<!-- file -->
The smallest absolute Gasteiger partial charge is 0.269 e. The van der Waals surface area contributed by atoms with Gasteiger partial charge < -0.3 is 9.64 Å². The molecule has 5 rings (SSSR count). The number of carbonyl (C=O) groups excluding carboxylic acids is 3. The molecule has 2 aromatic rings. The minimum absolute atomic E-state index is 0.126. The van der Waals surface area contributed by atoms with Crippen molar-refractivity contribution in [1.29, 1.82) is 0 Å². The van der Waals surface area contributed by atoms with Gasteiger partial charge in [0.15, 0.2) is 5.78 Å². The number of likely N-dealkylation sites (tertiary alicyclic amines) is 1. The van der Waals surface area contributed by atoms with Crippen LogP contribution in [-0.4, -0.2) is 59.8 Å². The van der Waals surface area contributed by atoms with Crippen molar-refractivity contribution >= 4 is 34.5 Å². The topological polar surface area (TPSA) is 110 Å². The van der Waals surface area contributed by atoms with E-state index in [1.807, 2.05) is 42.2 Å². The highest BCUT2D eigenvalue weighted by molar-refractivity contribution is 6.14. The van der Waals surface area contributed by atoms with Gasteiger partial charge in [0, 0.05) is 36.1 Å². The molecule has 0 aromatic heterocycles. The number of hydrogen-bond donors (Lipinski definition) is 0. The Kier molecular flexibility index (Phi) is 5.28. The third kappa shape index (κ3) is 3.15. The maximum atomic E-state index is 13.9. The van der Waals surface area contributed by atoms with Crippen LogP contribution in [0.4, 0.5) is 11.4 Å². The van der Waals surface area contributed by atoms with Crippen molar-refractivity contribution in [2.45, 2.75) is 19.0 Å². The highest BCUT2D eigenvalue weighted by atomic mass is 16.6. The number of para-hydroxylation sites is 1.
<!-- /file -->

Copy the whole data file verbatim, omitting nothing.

The smallest absolute Gasteiger partial charge is 0.269 e. The van der Waals surface area contributed by atoms with Gasteiger partial charge < -0.3 is 9.64 Å². The molecule has 5 rings (SSSR count). The number of carbonyl (C=O) groups excluding carboxylic acids is 3. The molecule has 2 aromatic rings. The minimum absolute atomic E-state index is 0.126. The van der Waals surface area contributed by atoms with Crippen molar-refractivity contribution in [1.29, 1.82) is 0 Å². The van der Waals surface area contributed by atoms with Gasteiger partial charge in [0.15, 0.2) is 5.78 Å². The number of likely N-dealkylation sites (tertiary alicyclic amines) is 1. The van der Waals surface area contributed by atoms with Crippen LogP contribution in [-0.4, -0.2) is 59.8 Å². The van der Waals surface area contributed by atoms with Crippen molar-refractivity contribution >= 4 is 34.5 Å². The topological polar surface area (TPSA) is 110 Å². The van der Waals surface area contributed by atoms with E-state index in [1.807, 2.05) is 42.2 Å². The highest BCUT2D eigenvalue weighted by molar-refractivity contribution is 6.14. The van der Waals surface area contributed by atoms with Gasteiger partial charge in [0, 0.05) is 36.1 Å². The molecule has 0 aromatic heterocycles. The number of hydrogen-bond donors (Lipinski definition) is 0. The Kier molecular flexibility index (Phi) is 5.28. The third kappa shape index (κ3) is 3.15. The maximum atomic E-state index is 13.9. The van der Waals surface area contributed by atoms with Crippen LogP contribution in [0.4, 0.5) is 11.4 Å². The van der Waals surface area contributed by atoms with Crippen molar-refractivity contribution in [2.45, 2.75) is 19.0 Å². The highest BCUT2D eigenvalue weighted by atomic mass is 16.6. The number of para-hydroxylation sites is 1.